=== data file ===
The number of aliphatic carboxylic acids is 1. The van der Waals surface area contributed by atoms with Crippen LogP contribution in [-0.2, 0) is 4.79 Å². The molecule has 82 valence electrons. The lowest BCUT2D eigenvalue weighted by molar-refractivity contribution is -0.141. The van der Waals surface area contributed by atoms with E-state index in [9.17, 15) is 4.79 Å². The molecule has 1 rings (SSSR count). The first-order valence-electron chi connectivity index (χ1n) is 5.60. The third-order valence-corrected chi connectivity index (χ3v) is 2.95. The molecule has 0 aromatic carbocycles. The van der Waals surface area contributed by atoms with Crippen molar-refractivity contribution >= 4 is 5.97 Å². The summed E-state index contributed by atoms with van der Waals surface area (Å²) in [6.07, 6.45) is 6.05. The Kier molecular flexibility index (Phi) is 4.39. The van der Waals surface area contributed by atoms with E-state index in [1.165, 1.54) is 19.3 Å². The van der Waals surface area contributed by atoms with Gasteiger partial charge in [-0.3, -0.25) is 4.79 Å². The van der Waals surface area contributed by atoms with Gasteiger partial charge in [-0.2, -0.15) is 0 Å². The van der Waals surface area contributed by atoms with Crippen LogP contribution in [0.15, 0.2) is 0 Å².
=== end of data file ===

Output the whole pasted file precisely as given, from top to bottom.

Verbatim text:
The number of aliphatic carboxylic acids is 1. The van der Waals surface area contributed by atoms with Crippen LogP contribution in [-0.2, 0) is 4.79 Å². The molecule has 82 valence electrons. The lowest BCUT2D eigenvalue weighted by molar-refractivity contribution is -0.141. The van der Waals surface area contributed by atoms with E-state index in [9.17, 15) is 4.79 Å². The molecule has 1 rings (SSSR count). The first-order valence-electron chi connectivity index (χ1n) is 5.60. The third-order valence-corrected chi connectivity index (χ3v) is 2.95. The molecule has 0 aromatic carbocycles. The van der Waals surface area contributed by atoms with Crippen molar-refractivity contribution >= 4 is 5.97 Å². The summed E-state index contributed by atoms with van der Waals surface area (Å²) in [6.07, 6.45) is 6.05. The Kier molecular flexibility index (Phi) is 4.39. The van der Waals surface area contributed by atoms with E-state index in [1.165, 1.54) is 19.3 Å². The van der Waals surface area contributed by atoms with Gasteiger partial charge in [-0.3, -0.25) is 4.79 Å². The van der Waals surface area contributed by atoms with Gasteiger partial charge in [-0.2, -0.15) is 0 Å². The van der Waals surface area contributed by atoms with Crippen LogP contribution in [0.15, 0.2) is 0 Å².